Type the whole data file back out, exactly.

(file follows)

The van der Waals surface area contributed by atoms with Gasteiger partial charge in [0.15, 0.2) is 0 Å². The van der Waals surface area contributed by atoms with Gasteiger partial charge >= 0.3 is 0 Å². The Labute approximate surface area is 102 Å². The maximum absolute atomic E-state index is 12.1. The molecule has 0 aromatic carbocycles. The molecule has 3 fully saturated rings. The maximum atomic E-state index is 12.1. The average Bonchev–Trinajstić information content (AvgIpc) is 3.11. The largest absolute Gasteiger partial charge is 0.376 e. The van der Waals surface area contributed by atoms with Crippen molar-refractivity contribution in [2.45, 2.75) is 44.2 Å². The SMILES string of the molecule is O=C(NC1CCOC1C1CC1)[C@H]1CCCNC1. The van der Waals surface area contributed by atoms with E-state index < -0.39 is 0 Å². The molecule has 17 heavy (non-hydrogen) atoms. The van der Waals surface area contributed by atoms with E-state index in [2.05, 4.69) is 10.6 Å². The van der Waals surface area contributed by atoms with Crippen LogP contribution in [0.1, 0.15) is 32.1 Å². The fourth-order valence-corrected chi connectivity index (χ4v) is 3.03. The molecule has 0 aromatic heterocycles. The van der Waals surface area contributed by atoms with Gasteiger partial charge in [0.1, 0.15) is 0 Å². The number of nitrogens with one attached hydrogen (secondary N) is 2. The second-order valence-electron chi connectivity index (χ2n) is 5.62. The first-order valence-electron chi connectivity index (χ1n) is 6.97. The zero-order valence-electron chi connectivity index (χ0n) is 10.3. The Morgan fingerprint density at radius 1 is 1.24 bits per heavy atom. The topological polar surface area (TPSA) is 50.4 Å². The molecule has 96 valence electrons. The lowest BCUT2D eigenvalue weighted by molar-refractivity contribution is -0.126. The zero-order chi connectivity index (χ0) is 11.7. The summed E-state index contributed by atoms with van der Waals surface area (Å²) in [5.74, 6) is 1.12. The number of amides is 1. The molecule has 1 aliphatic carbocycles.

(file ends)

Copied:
The van der Waals surface area contributed by atoms with Gasteiger partial charge in [0.15, 0.2) is 0 Å². The van der Waals surface area contributed by atoms with Gasteiger partial charge >= 0.3 is 0 Å². The Labute approximate surface area is 102 Å². The maximum absolute atomic E-state index is 12.1. The molecule has 0 aromatic carbocycles. The molecule has 3 fully saturated rings. The maximum atomic E-state index is 12.1. The average Bonchev–Trinajstić information content (AvgIpc) is 3.11. The largest absolute Gasteiger partial charge is 0.376 e. The van der Waals surface area contributed by atoms with Crippen molar-refractivity contribution in [2.45, 2.75) is 44.2 Å². The SMILES string of the molecule is O=C(NC1CCOC1C1CC1)[C@H]1CCCNC1. The van der Waals surface area contributed by atoms with E-state index < -0.39 is 0 Å². The molecule has 17 heavy (non-hydrogen) atoms. The van der Waals surface area contributed by atoms with E-state index in [2.05, 4.69) is 10.6 Å². The van der Waals surface area contributed by atoms with Crippen LogP contribution in [0.1, 0.15) is 32.1 Å². The fourth-order valence-corrected chi connectivity index (χ4v) is 3.03. The molecule has 0 aromatic heterocycles. The van der Waals surface area contributed by atoms with Gasteiger partial charge in [0.1, 0.15) is 0 Å². The number of nitrogens with one attached hydrogen (secondary N) is 2. The second-order valence-electron chi connectivity index (χ2n) is 5.62. The first-order valence-electron chi connectivity index (χ1n) is 6.97. The zero-order valence-electron chi connectivity index (χ0n) is 10.3. The Morgan fingerprint density at radius 1 is 1.24 bits per heavy atom. The topological polar surface area (TPSA) is 50.4 Å². The molecule has 96 valence electrons. The lowest BCUT2D eigenvalue weighted by molar-refractivity contribution is -0.126. The zero-order chi connectivity index (χ0) is 11.7. The summed E-state index contributed by atoms with van der Waals surface area (Å²) in [5.74, 6) is 1.12. The number of amides is 1. The molecule has 1 aliphatic carbocycles.